The show was great, but at the same time the reason where the backlash came from is that although there where truths in the show it focused on the negative or “keep it real” issues of the time. Which is great but at the same time as far black geared media as an artform creatively it put us all in a box, which are still the same issues we deal with today. Instead of us in envisioning us in projects lets envision ourselves in space in our great past or in scifi or polictical movies etc. Thats where the backlash stems from because whites have the opputunity to do all media objectivly completly absent of truth reality or personal experience. Thats creativity and freedom. that isnt afforded to blacks if all people are interested in is seeing them portraying the same images and experiences. with that sad as a black man, my least favorite charcter on the show was James with all of his helplessness, and the way he always took his problems and dissapointments out on his wife and kids, that was pitiful, even IF it was true, it definitly was not Healthy for others to see that image of an angry helpless father who couldnt ever get a break, perpetuated shame on the producers.Thats why the actor who played him left. Get FREE ya’ll…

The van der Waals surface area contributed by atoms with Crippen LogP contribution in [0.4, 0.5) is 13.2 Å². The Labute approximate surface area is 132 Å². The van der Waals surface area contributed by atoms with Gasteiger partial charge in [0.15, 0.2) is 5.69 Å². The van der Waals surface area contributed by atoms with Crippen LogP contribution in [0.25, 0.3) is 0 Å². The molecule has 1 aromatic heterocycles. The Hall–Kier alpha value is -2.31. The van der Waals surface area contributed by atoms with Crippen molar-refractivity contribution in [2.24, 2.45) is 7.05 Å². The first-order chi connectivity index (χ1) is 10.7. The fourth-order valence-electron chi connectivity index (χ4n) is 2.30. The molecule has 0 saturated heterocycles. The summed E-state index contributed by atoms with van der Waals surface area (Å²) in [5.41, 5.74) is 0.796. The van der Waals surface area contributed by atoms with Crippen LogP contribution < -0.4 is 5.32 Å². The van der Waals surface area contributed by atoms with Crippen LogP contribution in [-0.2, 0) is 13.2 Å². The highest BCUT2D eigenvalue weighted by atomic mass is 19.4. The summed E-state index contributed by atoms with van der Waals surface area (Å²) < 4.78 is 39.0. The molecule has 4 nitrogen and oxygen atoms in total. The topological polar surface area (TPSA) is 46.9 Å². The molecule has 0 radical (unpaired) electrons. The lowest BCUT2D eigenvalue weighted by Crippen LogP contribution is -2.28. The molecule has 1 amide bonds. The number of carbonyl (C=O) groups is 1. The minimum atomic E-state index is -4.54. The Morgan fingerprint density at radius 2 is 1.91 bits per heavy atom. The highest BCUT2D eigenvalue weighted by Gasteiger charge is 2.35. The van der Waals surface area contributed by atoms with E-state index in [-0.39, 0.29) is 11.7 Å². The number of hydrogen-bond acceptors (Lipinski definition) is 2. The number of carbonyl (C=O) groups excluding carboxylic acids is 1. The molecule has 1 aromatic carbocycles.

37. king on 18 Feb 2010 at 11:00 am #

    PS. Watchin james cry about losing another job, done tore up the whole house, now hes a mad mad man, now an why he always lookin’ like he gone whoop on esther roll? The madder he get, the more she beg? James Threatened by JJ cause he got talent? Sister pretty but she just a colored gal? etc etc…This shit is primitive. An its us stiffling us, but hey this was 20 years ago, I just hate these images. There I said it. Problems, problems, prayin to the lawd to come out the sky? Stupid…